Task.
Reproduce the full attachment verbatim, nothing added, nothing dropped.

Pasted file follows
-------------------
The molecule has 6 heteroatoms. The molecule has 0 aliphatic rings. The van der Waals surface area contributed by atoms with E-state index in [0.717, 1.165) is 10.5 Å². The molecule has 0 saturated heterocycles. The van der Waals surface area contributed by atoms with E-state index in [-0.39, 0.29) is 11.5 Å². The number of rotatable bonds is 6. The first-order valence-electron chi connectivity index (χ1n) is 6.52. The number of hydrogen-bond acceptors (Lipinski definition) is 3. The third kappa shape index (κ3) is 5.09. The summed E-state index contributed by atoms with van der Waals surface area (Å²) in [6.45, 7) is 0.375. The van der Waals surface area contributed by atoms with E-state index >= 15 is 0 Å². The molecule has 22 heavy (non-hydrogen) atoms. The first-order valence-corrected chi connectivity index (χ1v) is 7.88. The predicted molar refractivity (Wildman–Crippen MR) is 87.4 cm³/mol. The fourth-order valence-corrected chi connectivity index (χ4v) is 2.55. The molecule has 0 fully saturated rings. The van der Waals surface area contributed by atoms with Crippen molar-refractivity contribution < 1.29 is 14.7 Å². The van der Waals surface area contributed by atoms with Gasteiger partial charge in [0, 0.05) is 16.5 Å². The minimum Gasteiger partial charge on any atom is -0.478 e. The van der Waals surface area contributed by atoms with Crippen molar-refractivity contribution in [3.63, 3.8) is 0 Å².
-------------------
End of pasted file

The molecule has 6 heteroatoms. The molecule has 0 aliphatic rings. The van der Waals surface area contributed by atoms with E-state index in [0.717, 1.165) is 10.5 Å². The molecule has 0 saturated heterocycles. The van der Waals surface area contributed by atoms with E-state index in [-0.39, 0.29) is 11.5 Å². The number of rotatable bonds is 6. The first-order valence-electron chi connectivity index (χ1n) is 6.52. The number of hydrogen-bond acceptors (Lipinski definition) is 3. The third kappa shape index (κ3) is 5.09. The summed E-state index contributed by atoms with van der Waals surface area (Å²) in [6.45, 7) is 0.375. The van der Waals surface area contributed by atoms with E-state index >= 15 is 0 Å². The molecule has 22 heavy (non-hydrogen) atoms. The first-order valence-corrected chi connectivity index (χ1v) is 7.88. The predicted molar refractivity (Wildman–Crippen MR) is 87.4 cm³/mol. The fourth-order valence-corrected chi connectivity index (χ4v) is 2.55. The molecule has 0 fully saturated rings. The van der Waals surface area contributed by atoms with Crippen molar-refractivity contribution < 1.29 is 14.7 Å². The van der Waals surface area contributed by atoms with Gasteiger partial charge in [0, 0.05) is 16.5 Å². The minimum Gasteiger partial charge on any atom is -0.478 e. The van der Waals surface area contributed by atoms with Crippen molar-refractivity contribution in [3.63, 3.8) is 0 Å².